I knew that Chance's brother was planning on trying out for a solo part in Christmas program. I have heard him quietly singing as he does his chores, and walks around the house. When the boys got home from choir practice the other day, and I asked how the solo try out went, I was told "good." Then Chance's brother said,"Chance tried out for a solo part too."

This was unexpected. I had not heard Chance practicing around the house or mention that he wanted to sing a solo.

Chance said it went good when I asked him. He said that he wanted to sing a solo part too. Chance's brother said that the teacher looked like she was happy that Chance wanted to try out.
I would have loved to see how this audition went. I wonder what Chance sang? I am glad that he had the confidence to feel that he could do a solo. People who are not deaf become faint of heart when they think of singing a solo. Chance had not been practicing any particular song as far as I could tell. He does know and love "God Bless America', so maybe he sang that to try out.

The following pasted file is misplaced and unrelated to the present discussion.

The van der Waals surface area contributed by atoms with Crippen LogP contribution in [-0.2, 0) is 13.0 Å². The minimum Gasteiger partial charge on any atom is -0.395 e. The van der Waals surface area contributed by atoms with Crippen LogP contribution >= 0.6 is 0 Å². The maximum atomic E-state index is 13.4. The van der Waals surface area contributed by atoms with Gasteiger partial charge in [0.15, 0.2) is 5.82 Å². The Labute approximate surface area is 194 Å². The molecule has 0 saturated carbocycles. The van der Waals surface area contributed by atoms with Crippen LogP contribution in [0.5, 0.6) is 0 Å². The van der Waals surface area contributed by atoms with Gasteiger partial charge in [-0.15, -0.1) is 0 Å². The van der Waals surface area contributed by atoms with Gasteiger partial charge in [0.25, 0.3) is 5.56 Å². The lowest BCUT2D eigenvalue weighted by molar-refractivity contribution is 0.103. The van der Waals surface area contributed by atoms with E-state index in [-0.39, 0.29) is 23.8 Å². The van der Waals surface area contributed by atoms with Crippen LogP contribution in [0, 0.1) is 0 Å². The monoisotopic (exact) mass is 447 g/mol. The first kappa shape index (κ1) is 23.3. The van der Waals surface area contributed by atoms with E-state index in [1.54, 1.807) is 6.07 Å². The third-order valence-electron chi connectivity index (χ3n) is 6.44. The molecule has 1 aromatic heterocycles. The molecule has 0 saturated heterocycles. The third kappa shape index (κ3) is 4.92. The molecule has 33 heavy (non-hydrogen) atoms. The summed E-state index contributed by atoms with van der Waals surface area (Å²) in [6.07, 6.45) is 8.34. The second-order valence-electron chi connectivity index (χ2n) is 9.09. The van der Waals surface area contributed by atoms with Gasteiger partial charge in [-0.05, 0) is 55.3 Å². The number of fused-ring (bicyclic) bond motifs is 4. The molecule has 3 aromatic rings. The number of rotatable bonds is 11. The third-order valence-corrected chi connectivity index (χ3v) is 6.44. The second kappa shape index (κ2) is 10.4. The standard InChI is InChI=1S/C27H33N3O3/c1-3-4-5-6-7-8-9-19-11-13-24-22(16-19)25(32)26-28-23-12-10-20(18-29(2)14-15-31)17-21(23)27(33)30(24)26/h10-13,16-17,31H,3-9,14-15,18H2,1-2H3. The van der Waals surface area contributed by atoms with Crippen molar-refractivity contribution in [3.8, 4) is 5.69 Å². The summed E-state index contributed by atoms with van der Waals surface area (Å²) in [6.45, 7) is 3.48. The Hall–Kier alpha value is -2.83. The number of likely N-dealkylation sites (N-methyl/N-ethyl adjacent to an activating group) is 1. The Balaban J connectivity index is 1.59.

We won't know until next week which kids are singing the solos.

p.s. I just found out that Chance sang the song that his brother has been practicing all week for his solo try out. I'll be honest, when he sang it for us it was not always in tune, but it is obvious that he is getting better at keeping the tune of a song:) Chance did a good job with his singing and seemed to know the words to the song so, we'll see what the chorus teacher says........

"That is a strange voice for a woman"

I was watching a cooking show today that featured a woman giving tips on how to cook Italian dishes. Chance walked past the television, stopped,and turned back to stared at the T.V.

He turned to me with a skeptical look on his face and said," That is a strange voice for a woman!"
Then he turned and continued walking across the room.

As I payed closer attention to the woman's voice, I realized that she did have a rather husky voice that was deeper than most female voices tend to be.

I am glad that Chance could hear a tone difference in the television voice. Especially since he wasn't paying attention and was just walking by the T.V.